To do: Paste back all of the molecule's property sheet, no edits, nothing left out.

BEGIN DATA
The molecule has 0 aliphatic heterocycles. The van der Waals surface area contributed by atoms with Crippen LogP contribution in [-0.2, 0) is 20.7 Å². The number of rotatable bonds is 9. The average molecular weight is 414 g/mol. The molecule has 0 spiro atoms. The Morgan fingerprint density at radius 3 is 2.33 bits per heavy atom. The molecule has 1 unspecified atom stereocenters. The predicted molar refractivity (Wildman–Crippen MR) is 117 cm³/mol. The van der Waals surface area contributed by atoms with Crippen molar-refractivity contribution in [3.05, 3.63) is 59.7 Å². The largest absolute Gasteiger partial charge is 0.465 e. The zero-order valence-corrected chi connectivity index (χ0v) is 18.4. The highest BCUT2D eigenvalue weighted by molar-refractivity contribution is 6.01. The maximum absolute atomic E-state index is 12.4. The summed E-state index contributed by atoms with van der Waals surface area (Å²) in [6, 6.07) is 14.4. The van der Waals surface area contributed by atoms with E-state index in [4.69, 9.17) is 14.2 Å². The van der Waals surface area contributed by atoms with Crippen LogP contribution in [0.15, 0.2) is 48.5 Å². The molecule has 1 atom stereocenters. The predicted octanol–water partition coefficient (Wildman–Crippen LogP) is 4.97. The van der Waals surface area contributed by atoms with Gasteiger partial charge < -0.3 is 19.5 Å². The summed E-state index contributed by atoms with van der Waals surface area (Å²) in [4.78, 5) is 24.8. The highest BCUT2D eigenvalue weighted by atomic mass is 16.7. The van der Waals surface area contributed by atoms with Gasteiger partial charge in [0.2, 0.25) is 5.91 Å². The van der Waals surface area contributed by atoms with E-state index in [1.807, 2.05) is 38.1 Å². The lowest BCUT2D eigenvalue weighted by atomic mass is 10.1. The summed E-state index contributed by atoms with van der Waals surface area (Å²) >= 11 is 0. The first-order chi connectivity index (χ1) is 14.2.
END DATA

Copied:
The molecule has 0 aliphatic heterocycles. The van der Waals surface area contributed by atoms with Crippen LogP contribution in [-0.2, 0) is 20.7 Å². The number of rotatable bonds is 9. The average molecular weight is 414 g/mol. The molecule has 0 spiro atoms. The Morgan fingerprint density at radius 3 is 2.33 bits per heavy atom. The molecule has 1 unspecified atom stereocenters. The predicted molar refractivity (Wildman–Crippen MR) is 117 cm³/mol. The van der Waals surface area contributed by atoms with Crippen molar-refractivity contribution in [3.05, 3.63) is 59.7 Å². The largest absolute Gasteiger partial charge is 0.465 e. The zero-order valence-corrected chi connectivity index (χ0v) is 18.4. The highest BCUT2D eigenvalue weighted by molar-refractivity contribution is 6.01. The maximum absolute atomic E-state index is 12.4. The summed E-state index contributed by atoms with van der Waals surface area (Å²) in [6, 6.07) is 14.4. The van der Waals surface area contributed by atoms with E-state index in [4.69, 9.17) is 14.2 Å². The van der Waals surface area contributed by atoms with Crippen LogP contribution in [0.15, 0.2) is 48.5 Å². The molecule has 1 atom stereocenters. The predicted octanol–water partition coefficient (Wildman–Crippen LogP) is 4.97. The van der Waals surface area contributed by atoms with Gasteiger partial charge < -0.3 is 19.5 Å². The summed E-state index contributed by atoms with van der Waals surface area (Å²) in [4.78, 5) is 24.8. The highest BCUT2D eigenvalue weighted by atomic mass is 16.7. The van der Waals surface area contributed by atoms with Gasteiger partial charge in [0.2, 0.25) is 5.91 Å². The van der Waals surface area contributed by atoms with E-state index in [1.807, 2.05) is 38.1 Å². The lowest BCUT2D eigenvalue weighted by atomic mass is 10.1. The summed E-state index contributed by atoms with van der Waals surface area (Å²) >= 11 is 0. The first-order chi connectivity index (χ1) is 14.2.